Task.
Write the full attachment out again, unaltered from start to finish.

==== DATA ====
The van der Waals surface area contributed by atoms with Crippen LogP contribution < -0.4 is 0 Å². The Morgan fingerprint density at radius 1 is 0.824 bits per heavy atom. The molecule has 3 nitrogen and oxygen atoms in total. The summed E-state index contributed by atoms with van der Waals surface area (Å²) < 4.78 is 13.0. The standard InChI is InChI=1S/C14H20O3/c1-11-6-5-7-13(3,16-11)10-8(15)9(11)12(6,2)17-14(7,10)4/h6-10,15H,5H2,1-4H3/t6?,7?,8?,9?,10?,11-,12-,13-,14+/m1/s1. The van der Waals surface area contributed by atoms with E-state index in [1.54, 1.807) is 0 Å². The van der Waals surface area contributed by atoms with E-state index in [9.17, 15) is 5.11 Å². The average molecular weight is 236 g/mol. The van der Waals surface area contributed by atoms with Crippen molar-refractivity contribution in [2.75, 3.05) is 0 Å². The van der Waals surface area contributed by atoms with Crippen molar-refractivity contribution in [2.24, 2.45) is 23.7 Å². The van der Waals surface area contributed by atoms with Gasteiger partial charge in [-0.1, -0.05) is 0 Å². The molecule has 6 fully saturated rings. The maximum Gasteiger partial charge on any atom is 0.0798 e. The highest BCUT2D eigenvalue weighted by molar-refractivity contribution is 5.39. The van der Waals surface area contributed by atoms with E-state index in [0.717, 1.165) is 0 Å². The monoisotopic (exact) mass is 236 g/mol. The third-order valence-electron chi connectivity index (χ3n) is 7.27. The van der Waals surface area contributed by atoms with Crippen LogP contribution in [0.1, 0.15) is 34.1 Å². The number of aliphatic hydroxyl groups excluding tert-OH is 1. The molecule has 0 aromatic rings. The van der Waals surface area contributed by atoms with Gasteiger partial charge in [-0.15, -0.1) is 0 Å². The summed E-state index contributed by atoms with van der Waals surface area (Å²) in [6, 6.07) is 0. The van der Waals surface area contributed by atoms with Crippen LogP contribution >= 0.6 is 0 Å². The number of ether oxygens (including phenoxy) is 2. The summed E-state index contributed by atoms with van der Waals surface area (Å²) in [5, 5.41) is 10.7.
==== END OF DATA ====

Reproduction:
The van der Waals surface area contributed by atoms with Crippen LogP contribution < -0.4 is 0 Å². The Morgan fingerprint density at radius 1 is 0.824 bits per heavy atom. The molecule has 3 nitrogen and oxygen atoms in total. The summed E-state index contributed by atoms with van der Waals surface area (Å²) < 4.78 is 13.0. The standard InChI is InChI=1S/C14H20O3/c1-11-6-5-7-13(3,16-11)10-8(15)9(11)12(6,2)17-14(7,10)4/h6-10,15H,5H2,1-4H3/t6?,7?,8?,9?,10?,11-,12-,13-,14+/m1/s1. The van der Waals surface area contributed by atoms with E-state index in [1.54, 1.807) is 0 Å². The van der Waals surface area contributed by atoms with E-state index in [9.17, 15) is 5.11 Å². The average molecular weight is 236 g/mol. The van der Waals surface area contributed by atoms with Crippen molar-refractivity contribution in [2.75, 3.05) is 0 Å². The van der Waals surface area contributed by atoms with Crippen molar-refractivity contribution in [2.24, 2.45) is 23.7 Å². The van der Waals surface area contributed by atoms with Gasteiger partial charge in [-0.1, -0.05) is 0 Å². The molecule has 6 fully saturated rings. The maximum Gasteiger partial charge on any atom is 0.0798 e. The highest BCUT2D eigenvalue weighted by molar-refractivity contribution is 5.39. The van der Waals surface area contributed by atoms with E-state index in [0.717, 1.165) is 0 Å². The monoisotopic (exact) mass is 236 g/mol. The third-order valence-electron chi connectivity index (χ3n) is 7.27. The van der Waals surface area contributed by atoms with Crippen LogP contribution in [0.1, 0.15) is 34.1 Å². The number of aliphatic hydroxyl groups excluding tert-OH is 1. The molecule has 0 aromatic rings. The van der Waals surface area contributed by atoms with Gasteiger partial charge in [-0.15, -0.1) is 0 Å². The summed E-state index contributed by atoms with van der Waals surface area (Å²) in [6, 6.07) is 0. The van der Waals surface area contributed by atoms with Crippen LogP contribution >= 0.6 is 0 Å². The number of ether oxygens (including phenoxy) is 2. The summed E-state index contributed by atoms with van der Waals surface area (Å²) in [5, 5.41) is 10.7.